Megan Dudenhoeffer




My research interests are extensive: invasive species, food-webs, climate change, trophic and competitive interactions, and population dynamics. I broadly describe myself as a community ecologist and mammalogist. My personal and professional interests are rooted in nature and include fishing, hiking, camping, picking up animal poop, identifying mushrooms, and asking questions about natural processes and patterns.
During my bachelor’s degree at University of Wyoming, I became involved in many wildlife research projects, based both in Wyoming and internationally. For my undergraduate research project, I studied the dispersal of an invasive cactus species (Opuntia stricta) by olive baboons (Papios anubis) and gerbils (Gerbilliscus robustus) in Laikipia, Kenya. During my masters at University of Manitoba, I investigated Arctic fox (Vulpes lagopus) winter dietary response to damped lemming (Dicrostonyx richardsoni) cycles using fecal DNA. After my masters, I returned to University of Wyoming as a research assistant for the Wildlife Genomics and Disease Ecology lab where I was involved with all lab projects including elk chronic wasting disease, black bear and Southern California mountain lion population genetics, and hummingbird haemoparasites.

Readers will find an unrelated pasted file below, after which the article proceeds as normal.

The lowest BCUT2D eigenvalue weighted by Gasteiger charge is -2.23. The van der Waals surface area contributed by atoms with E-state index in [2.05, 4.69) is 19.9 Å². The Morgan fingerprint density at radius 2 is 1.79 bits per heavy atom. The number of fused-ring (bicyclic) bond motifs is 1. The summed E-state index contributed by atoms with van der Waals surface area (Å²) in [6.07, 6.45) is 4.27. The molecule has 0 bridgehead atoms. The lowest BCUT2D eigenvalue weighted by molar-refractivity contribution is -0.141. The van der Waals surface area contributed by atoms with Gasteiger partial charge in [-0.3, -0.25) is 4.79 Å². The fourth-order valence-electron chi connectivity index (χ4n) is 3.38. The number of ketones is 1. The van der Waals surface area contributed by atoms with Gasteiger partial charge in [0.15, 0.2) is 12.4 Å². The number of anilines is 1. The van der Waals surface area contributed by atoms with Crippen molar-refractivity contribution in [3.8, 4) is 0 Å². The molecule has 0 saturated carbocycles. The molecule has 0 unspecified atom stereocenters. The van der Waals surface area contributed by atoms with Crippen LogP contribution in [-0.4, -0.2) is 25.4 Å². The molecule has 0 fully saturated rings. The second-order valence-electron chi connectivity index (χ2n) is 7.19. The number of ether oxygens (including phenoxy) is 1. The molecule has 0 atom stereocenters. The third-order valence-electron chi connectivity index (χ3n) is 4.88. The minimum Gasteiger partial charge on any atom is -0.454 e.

My PhD research will focus on snowshoe hare (Lepus americanus) dynamics on archipelagos in Lake Superior. I am fascinated by the distribution, connectivity, and population dynamics of snowshoe hare on islands. I look forward to further developing my research interests in the context of island ecosystems so stay tuned!


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